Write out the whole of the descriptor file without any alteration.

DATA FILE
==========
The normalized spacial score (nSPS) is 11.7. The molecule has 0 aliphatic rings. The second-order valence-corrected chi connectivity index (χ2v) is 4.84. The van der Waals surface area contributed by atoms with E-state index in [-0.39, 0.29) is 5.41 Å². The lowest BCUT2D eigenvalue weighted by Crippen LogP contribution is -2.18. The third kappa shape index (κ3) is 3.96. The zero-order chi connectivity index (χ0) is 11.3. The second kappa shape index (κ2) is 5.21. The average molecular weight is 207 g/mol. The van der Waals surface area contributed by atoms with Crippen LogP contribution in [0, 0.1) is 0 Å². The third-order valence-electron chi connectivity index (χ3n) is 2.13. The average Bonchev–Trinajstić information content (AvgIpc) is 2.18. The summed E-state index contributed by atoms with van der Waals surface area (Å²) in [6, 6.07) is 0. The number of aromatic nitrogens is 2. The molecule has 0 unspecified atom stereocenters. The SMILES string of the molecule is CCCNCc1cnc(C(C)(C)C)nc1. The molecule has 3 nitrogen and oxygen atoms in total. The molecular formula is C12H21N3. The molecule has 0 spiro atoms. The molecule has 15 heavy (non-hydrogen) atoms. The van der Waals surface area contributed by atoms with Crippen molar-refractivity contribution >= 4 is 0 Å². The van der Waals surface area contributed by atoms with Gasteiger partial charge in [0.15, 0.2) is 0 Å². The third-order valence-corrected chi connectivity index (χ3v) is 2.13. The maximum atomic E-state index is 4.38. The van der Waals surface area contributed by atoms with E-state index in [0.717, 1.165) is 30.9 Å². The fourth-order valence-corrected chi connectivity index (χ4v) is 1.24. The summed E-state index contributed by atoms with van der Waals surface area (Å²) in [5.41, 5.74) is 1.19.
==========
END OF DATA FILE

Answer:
The normalized spacial score (nSPS) is 11.7. The molecule has 0 aliphatic rings. The second-order valence-corrected chi connectivity index (χ2v) is 4.84. The van der Waals surface area contributed by atoms with E-state index in [-0.39, 0.29) is 5.41 Å². The lowest BCUT2D eigenvalue weighted by Crippen LogP contribution is -2.18. The third kappa shape index (κ3) is 3.96. The zero-order chi connectivity index (χ0) is 11.3. The second kappa shape index (κ2) is 5.21. The average molecular weight is 207 g/mol. The van der Waals surface area contributed by atoms with Crippen LogP contribution in [0, 0.1) is 0 Å². The third-order valence-electron chi connectivity index (χ3n) is 2.13. The average Bonchev–Trinajstić information content (AvgIpc) is 2.18. The summed E-state index contributed by atoms with van der Waals surface area (Å²) in [6, 6.07) is 0. The number of aromatic nitrogens is 2. The molecule has 0 unspecified atom stereocenters. The SMILES string of the molecule is CCCNCc1cnc(C(C)(C)C)nc1. The molecule has 3 nitrogen and oxygen atoms in total. The molecular formula is C12H21N3. The molecule has 0 spiro atoms. The molecule has 15 heavy (non-hydrogen) atoms. The van der Waals surface area contributed by atoms with Crippen molar-refractivity contribution >= 4 is 0 Å². The van der Waals surface area contributed by atoms with Gasteiger partial charge in [0.15, 0.2) is 0 Å². The third-order valence-corrected chi connectivity index (χ3v) is 2.13. The maximum atomic E-state index is 4.38. The van der Waals surface area contributed by atoms with E-state index in [0.717, 1.165) is 30.9 Å². The fourth-order valence-corrected chi connectivity index (χ4v) is 1.24. The summed E-state index contributed by atoms with van der Waals surface area (Å²) in [5.41, 5.74) is 1.19.